“Would you let your mother stay in this room?” Successes and Failures in Empowerment and Respect on the Frontline
Dr. William Huen & Reyland Manatan
Background: Clean hospital rooms are foundational to patient experience, flow and safety. After opening our new hospital in May 2016, staff identified delayed “bed turnover” (cleaning and preparing rooms post-discharge) and 23% room cleaning defects.
Goals: Decrease “bed turnover” from 154 to 90 minutes and eliminate cleaning defects from 23% to 0% by March 2017.
Current State and Analysis: We used 70+ observations, process maps and A3 thinking to understand bed turnover, uncovering 154-minute lead times and 23% cleaning defect rates. Analysis: 1) Outdated cleaning standards missed new room features (e.g. larger rooms, showers, monitors, workstations); 2) Defective nursing-housekeeping communication forced 111 minute delays, 6 calls, and 9 data entries, per room; 3) Midday peaks in hourly discharges exceeded capacity of housekeeping staffing models; 4) Hierarchical culture and uneven improvement tool knowledge precluded frontline ownership of improvement work.
Future State: Countermeasures: 1) Fifteen standard work iterations improved cleaning processes and supported increased time allowances from 45 to 70 minutes, 2) Communication standard work reduced defects and waiting; 3) Shifting 2 housekeepers better matched midday discharge surges; 4) Teaching PDSA, standard work, daily huddles and measurement transformed culture and ownership by housekeeping staff.
Outcomes: Cleaning defects decreased to 0% and total lead time continuously decreased by 48% to 80 minutes, despite increasing cleaning time from 45 to 70 minutes.
- Observing and engaging staff revealed shocking gaps and assumptions in bed turnover.
- New hospital created unintended consequences and opportunities.
- Frontline engagement with lean tools enabled sustainable improvements.
Dr. William Huen is Associate Clinical Professor of Medicine at UCSF, and serves at Zuckerberg San Francisco General Hospital as Associate Chief Medical Officer and Medical Director of Quality Management and the Kaizen Promotion Office.
Dr. Huen practices medicine and teaches housestaff and students on the Inpatient Medical service and Medicine Consultation service at Zuckerberg San Francisco General. Integrating his passions for quality improvement, education and multidisciplinary collaboration for vulnerable populations, Dr. Huen is dedicated to improving the patient experience, staff experience and systems within the health care safety net. Recent involvement includes implementing aspects of the hospital’s Delivery System Reform Incentive Program, establishing the Quality Data Center to develop and track key quality metrics, co-teaching the SFDPH Quality Improvement & Leadership Academy, enhancing the patient and staff experience through the Lean model of health care improvement, and implementing computerized provider order entry in the inpatient setting.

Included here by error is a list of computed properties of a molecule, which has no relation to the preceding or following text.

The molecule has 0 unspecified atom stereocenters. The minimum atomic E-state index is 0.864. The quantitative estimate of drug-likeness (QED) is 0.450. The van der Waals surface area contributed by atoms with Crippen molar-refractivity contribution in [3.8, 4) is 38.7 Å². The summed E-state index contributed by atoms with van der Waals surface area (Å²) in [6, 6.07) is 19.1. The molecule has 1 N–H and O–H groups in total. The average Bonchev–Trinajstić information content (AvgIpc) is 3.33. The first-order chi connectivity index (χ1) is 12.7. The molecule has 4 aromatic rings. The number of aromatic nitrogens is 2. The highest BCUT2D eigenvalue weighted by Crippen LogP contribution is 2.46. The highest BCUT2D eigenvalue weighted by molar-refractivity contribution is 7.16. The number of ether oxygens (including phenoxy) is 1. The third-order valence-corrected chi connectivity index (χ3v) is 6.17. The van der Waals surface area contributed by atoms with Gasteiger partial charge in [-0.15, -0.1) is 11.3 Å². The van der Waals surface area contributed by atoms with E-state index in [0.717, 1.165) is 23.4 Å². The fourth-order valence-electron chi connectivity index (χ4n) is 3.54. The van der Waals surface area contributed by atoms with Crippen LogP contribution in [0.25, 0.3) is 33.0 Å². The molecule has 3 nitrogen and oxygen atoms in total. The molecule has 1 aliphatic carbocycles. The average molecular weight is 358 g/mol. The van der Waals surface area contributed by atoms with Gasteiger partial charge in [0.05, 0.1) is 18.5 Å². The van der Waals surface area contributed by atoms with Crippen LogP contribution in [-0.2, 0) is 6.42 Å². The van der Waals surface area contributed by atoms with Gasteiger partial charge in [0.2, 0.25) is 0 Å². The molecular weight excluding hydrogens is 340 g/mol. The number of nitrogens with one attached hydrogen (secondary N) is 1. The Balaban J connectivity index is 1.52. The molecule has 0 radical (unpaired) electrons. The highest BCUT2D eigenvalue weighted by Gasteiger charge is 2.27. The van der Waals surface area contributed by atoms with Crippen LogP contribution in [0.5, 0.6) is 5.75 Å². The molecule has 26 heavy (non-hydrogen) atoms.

Dr. Huen received his AB from Princeton University in the Woodrow Wilson School of Public and International Affairs and his MD at the UCB-UCSF Joint Medical Program. He also received an MPH in Health Policy and Management and MS in Health and Medical Sciences while at Berkeley. Dr. Huen completed his residency in Internal Medicine at the San Francisco General Hospital Primary Care Program at UCSF.
Reyland Manatan is a General Services Manager of the Environmental Services Department at Zuckerberg San Francisco General Hospital. He was first promoted to the Porter Supervisor position on June of 2015. Prior to that time, He started his Environmental Service career as a front-line Porter for the Department of Public Health in 2008. He is co-owner to the development and implementation of the Discharge room turnaround workflow efficiency project lead by the Kaizen Promotion Office at Zuckerberg San Francisco General Hospital. Additionally, he promotes the True North goals aligned with ZSFGH & EVS to consistently provide a clean, safe and healthy environment to all patients, staff and visitors with compassion and respect.